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Boy found dead at New Mexico compound died during ritual to rid his body of demons, FBI agent says

New York Daily News logo New York Daily News 14/08/2018

© Brian Skoloff / AP Two of the children found living in squalor at a New Mexico compound said a young boy, Abdul-ghani Wahhaj, died during a ritual intended to rid his body of demons, an FBI agent testified Monday.

Agent Travis Taylor said in a pretrial hearing that he spoke to a 15-year-old boy, only identified as FL, and a 13-year-old boy, identified as JL, who had both been removed from the compound. Taylor said he was told Abdul-ghani’s father, Siraj Ibn Wahhaj, was the one who carried out the rituals, which involved him reading two verses from the Quran while placing his hand on the boy’s forehead.

Wahhaj’s wife, Jany Leveille, had received a message from God months earlier that Abdul-ghani — who was not her biological son — would be resurrected as Jesus once the demons were removed from his body, and that he would then instruct the family which “corrupt institutions” to get rid of, Taylor said the two boys told him. These institutions included the education system, law enforcement and government, the agent said.

The agent said he was told Wahhaj did nothing more than read and place his hand on the boy during the rituals, but the boy would foam at the mouth, choke and pass out. Hakima Ramzi, the mother of Abdul-ghani, has told CNN that the boy suffered from seizures and needed medication.

Wahhaj and Leveille were two of five adults who were arrested after police raided the compound on Aug. 3. Eleven children were removed from the site, where a shooting range and multiple firearms were discovered during the raid. The remains of a young boy, who was not identified by authorities, was discovered in a tunnel in the compound.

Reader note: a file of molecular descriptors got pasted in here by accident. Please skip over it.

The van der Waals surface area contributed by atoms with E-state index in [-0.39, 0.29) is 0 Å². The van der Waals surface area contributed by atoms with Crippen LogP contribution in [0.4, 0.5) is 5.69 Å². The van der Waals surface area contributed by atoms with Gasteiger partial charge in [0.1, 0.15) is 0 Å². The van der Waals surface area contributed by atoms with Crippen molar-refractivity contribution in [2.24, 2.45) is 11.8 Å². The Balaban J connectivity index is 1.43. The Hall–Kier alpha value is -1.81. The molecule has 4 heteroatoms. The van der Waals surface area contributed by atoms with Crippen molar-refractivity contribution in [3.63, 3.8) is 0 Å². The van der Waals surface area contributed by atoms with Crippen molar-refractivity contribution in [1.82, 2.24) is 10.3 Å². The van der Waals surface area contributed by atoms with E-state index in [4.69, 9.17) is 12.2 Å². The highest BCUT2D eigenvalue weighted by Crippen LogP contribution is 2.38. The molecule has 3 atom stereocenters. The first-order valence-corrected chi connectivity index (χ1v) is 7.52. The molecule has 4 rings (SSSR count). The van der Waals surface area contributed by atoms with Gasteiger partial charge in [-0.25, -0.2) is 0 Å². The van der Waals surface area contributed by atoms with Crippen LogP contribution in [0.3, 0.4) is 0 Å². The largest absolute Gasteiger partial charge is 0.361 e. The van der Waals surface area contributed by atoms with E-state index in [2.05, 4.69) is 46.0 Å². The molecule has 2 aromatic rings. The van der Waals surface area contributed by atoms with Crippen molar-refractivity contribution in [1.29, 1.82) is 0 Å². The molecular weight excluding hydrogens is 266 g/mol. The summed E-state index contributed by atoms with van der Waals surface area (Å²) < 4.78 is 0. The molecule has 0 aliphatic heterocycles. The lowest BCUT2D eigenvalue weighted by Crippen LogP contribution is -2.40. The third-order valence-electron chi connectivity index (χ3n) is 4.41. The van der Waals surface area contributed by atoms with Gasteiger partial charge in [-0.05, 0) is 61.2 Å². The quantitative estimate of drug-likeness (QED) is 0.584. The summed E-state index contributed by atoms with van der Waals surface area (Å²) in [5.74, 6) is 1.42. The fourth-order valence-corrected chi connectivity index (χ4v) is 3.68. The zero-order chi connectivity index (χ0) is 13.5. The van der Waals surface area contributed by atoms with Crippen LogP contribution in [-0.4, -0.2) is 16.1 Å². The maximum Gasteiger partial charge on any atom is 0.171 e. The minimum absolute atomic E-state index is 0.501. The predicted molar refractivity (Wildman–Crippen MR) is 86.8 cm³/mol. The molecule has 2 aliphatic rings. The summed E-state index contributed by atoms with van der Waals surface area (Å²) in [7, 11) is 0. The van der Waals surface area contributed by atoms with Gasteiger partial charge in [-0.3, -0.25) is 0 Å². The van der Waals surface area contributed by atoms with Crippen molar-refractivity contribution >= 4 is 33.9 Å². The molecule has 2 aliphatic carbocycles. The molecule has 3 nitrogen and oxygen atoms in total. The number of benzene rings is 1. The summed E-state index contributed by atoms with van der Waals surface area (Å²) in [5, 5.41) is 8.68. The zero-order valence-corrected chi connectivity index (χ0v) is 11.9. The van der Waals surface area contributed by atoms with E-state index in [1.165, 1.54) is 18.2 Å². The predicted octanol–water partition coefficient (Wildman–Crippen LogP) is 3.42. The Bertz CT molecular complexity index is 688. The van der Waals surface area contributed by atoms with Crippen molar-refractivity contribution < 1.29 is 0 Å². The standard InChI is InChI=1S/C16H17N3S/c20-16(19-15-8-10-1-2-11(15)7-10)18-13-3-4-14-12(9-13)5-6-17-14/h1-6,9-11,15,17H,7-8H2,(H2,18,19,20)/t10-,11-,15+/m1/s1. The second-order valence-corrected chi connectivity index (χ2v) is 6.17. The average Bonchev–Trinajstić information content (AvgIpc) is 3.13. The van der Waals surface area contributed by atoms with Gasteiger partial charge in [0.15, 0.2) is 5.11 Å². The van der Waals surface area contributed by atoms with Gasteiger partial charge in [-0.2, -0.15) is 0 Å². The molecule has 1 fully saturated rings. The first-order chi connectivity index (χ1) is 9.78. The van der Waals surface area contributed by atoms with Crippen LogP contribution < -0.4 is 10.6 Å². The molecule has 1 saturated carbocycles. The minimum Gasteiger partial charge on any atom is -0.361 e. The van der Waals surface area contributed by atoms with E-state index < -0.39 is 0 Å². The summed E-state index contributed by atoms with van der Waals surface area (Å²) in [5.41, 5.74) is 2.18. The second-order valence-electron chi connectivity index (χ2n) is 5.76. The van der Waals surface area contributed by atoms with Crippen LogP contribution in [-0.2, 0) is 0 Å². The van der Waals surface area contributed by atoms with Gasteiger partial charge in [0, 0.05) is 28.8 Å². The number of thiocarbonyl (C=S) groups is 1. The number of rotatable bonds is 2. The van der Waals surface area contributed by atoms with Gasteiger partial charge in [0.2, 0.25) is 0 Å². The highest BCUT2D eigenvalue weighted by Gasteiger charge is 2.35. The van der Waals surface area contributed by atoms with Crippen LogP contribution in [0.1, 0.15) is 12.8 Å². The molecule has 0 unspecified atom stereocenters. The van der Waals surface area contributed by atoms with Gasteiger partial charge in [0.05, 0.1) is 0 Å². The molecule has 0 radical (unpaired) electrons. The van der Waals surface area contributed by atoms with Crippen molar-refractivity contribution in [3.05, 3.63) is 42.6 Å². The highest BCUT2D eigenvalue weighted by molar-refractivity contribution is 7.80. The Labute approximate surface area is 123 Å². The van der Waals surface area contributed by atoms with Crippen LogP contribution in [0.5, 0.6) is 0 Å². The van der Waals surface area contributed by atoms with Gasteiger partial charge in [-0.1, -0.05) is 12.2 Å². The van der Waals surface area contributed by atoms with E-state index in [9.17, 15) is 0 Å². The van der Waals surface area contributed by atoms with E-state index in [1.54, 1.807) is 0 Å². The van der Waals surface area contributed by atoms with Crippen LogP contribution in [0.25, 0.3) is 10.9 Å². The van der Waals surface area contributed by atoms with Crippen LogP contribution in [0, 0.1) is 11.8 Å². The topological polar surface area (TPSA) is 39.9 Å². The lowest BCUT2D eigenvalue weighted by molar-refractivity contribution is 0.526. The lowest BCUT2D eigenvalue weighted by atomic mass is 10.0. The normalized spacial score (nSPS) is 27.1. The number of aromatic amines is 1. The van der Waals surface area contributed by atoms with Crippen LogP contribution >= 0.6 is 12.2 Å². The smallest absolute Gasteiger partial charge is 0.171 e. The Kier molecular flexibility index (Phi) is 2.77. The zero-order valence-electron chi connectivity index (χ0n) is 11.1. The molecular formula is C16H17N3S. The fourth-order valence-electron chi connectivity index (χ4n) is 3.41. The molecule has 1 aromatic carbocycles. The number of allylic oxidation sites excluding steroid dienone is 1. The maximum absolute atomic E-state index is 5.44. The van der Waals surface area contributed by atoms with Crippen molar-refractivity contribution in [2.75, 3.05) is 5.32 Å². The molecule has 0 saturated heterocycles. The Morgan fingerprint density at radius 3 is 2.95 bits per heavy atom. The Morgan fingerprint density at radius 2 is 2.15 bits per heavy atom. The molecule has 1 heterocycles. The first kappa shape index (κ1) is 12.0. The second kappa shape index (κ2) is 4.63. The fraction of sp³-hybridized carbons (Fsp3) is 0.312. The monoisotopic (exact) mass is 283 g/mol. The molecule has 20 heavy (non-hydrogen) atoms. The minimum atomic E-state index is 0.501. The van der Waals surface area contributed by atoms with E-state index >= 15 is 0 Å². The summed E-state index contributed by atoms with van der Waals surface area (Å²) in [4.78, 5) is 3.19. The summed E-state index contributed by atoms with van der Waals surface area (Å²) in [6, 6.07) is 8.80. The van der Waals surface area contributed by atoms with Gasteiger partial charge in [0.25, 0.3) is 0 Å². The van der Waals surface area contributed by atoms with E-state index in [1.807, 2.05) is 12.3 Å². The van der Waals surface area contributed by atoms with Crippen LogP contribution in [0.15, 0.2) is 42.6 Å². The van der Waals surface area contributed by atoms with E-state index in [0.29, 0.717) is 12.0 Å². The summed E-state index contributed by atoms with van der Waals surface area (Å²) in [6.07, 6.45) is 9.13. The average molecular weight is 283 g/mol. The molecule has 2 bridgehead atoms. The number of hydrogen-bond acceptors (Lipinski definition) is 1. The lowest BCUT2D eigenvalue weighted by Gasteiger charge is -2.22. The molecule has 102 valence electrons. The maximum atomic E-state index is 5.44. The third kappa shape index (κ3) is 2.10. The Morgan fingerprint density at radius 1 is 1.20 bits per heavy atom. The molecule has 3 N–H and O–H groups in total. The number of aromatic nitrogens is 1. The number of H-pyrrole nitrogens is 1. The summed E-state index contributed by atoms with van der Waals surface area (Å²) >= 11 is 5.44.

The FBI agent said the boys told him Wahhaj had been providing tactical training, which included moving and shooting, speed reloads and room clearing, to several people at the compound.

A prosecutor asserted earlier in the hearing, which lasted several hours, that Wahhaj had taken an unusual number of gun-training courses in Atlanta before they moved to New Mexico.

Prosecutors claimed last week that Wahhaj had been training the children at the compound to carry out school shootings. Wahhaj’s attorney told CNN he hasn’t seen any evidence that suggests that was the case.

The defendants at Monday’s hearing argued that the firearms found at the compound are all common weapons that can be purchased at various retailers, and that their clients were being unfairly portrayed as dangerous by prosecutors.

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